Picture: David Ritchie/African News Agency (ANA)

Something happened at the free concert of the Cape Town International Jazz Festival on Wednesday night, something that I have seen at some other events, but I have always found it fascinating yet understandable in our digital age.

As soon as the South African singer Shekhinah arrived on stage just before 10pm, the audience lit up, with the light coming from hundreds, if not thousands, of cellphones wanting to record the moment - for Instagram, for prosperity or maybe just for the heck of it.

Shekhinah, from Durban, became popular through South African Idols, in which she participated twice, the second time making the top six in 2012.

But much has happened since then and, clearly, many of the people who were gathered on Greenmarket Square - some from as early as 4pm - were there to see her perform.

Yes, there were other performances, but she appeared to be the main attraction, as could be seen by the number of people who left after she performed even though there was still one act to come.

Earlier, she had performed as the opening act for English singer and songwriter Ed Sheeran, who was performing down the road at the Cape Town stadium.

I was not privileged to attend Sheeran’s show - the tickets were a bit pricey but clearly there are many Capetonians who do not worry about such trivial matters such as spending a small fortune on an overseas artist.

But I always enjoy the free concert because it is one of the rare opportunities for what many call “ordinary people” to enjoy the inner city at night and to be treated to a free concert by some of the best local artists with a sprinkling of international acts.

Earlier in the day, there was a conversation with some government officials about how to grow audiences for arts and culture in general - for theatre, music, dance and other art forms - but also how to develop a reading culture in our country.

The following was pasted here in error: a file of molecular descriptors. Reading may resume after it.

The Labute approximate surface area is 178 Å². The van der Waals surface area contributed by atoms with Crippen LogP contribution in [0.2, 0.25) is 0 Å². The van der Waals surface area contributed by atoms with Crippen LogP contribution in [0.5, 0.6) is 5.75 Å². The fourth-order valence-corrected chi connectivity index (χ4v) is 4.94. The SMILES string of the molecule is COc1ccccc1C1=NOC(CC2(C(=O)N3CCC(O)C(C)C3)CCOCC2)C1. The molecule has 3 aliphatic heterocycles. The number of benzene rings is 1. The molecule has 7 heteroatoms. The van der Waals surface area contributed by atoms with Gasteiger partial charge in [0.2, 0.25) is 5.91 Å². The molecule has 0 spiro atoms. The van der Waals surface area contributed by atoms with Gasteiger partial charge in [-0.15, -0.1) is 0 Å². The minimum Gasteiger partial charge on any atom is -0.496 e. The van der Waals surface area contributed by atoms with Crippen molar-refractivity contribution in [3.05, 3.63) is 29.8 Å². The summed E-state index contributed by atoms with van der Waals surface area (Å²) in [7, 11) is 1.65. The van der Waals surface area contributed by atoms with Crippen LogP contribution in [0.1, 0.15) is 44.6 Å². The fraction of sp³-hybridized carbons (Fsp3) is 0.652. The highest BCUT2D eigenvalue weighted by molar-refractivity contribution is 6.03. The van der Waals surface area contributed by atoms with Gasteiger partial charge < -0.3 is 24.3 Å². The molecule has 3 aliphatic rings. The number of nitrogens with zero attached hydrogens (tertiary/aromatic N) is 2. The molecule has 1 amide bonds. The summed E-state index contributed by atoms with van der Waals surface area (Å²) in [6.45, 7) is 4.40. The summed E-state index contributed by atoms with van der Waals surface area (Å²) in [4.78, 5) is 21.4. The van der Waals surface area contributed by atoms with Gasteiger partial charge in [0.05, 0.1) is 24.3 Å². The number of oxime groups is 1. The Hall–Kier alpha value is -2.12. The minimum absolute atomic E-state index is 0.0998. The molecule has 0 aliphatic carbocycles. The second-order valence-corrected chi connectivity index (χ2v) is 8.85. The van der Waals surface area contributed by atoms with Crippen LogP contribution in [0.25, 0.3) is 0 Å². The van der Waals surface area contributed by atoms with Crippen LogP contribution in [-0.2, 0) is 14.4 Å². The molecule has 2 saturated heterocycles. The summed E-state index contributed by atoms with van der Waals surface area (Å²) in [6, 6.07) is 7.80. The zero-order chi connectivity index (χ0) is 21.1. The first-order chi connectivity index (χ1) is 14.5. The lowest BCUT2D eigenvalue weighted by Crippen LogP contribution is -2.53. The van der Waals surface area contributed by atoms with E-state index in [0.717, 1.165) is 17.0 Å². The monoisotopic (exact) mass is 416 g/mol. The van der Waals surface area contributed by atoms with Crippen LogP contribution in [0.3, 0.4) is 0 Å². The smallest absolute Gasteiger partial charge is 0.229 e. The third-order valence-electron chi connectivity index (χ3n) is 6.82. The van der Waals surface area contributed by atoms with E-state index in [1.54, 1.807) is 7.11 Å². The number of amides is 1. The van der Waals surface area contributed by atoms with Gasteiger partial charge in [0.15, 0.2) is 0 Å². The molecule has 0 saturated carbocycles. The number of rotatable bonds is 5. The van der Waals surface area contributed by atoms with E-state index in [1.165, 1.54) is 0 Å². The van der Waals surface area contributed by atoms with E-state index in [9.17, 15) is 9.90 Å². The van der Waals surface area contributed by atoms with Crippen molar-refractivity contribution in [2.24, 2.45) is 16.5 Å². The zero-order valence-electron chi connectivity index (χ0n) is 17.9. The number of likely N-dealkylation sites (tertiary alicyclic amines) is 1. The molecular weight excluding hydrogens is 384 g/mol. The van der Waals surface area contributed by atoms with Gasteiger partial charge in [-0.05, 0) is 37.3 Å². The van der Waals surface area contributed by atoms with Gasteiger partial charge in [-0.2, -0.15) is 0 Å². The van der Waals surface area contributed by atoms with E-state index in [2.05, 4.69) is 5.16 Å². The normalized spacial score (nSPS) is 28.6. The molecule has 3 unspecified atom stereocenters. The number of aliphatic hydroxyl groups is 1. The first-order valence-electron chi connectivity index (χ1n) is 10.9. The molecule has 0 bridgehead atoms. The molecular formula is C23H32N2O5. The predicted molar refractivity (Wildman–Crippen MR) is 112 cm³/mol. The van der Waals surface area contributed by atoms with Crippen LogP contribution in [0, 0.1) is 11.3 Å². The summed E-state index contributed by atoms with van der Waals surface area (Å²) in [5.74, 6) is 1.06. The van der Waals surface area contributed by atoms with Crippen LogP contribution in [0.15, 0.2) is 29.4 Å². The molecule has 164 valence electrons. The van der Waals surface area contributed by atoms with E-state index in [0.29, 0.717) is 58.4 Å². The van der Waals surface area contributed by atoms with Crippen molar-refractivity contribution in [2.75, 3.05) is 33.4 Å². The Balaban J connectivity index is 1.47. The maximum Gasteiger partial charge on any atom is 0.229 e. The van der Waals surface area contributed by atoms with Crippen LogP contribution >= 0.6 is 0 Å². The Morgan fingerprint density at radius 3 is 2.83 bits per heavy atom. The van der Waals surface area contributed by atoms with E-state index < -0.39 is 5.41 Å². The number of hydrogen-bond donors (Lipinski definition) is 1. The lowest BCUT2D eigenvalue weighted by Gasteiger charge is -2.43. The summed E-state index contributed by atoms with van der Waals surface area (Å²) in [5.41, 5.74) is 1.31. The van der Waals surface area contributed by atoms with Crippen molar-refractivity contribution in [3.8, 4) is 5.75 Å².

I have been thinking about this issue the whole week, especially after attending a concert last Saturday at the Baxter Theatre featuring the masterful guitarist Selaelo Selota, where I was disappointed at the poor attendance.

Yes, it is the Baxter and even R150 for a ticket can be expensive, especially in the week before pay day, but I expected more than the handful of people who came to experience one of the best concerts I have been to in a while.

In a country such as South Africa, where inequality, unemployment and poverty continue to remind us of how far we still have to go as a democracy, there are people who argue - and probably with some merit - that there are more important things to worry about than developing audiences for arts and culture events.

But arts and culture are as important as many of the other pressing issues facing our society. They should not be competing against decent education, housing, health care and job creation. They should be complementing the other needs in our society.

A nation without proper arts and culture is a poor nation. Music, especially, feeds the soul and sometimes helps to make the burden of live a little easier. Arts and culture help us to see the world differently and could also help us to think differently about the problems we face.

I try to support local music and events as much as possible and that is why I am attending the CTIJF for its 20th birthday this weekend - even though it was reasonably expensive to pay for the entrance fee and the Rosies tickets for my wife and me. But those of us who can afford to pay should pay so that the organisers can arrange free concerts so that those who cannot afford can also have their Instagram moment with Shekhinah and other stars. Some people call it audience development.

* Fisher is an independent media professional. Follow him on Twitter: @rylandfisher

** The views expressed here are not necessarily those of Independent Media.

Weekend Argus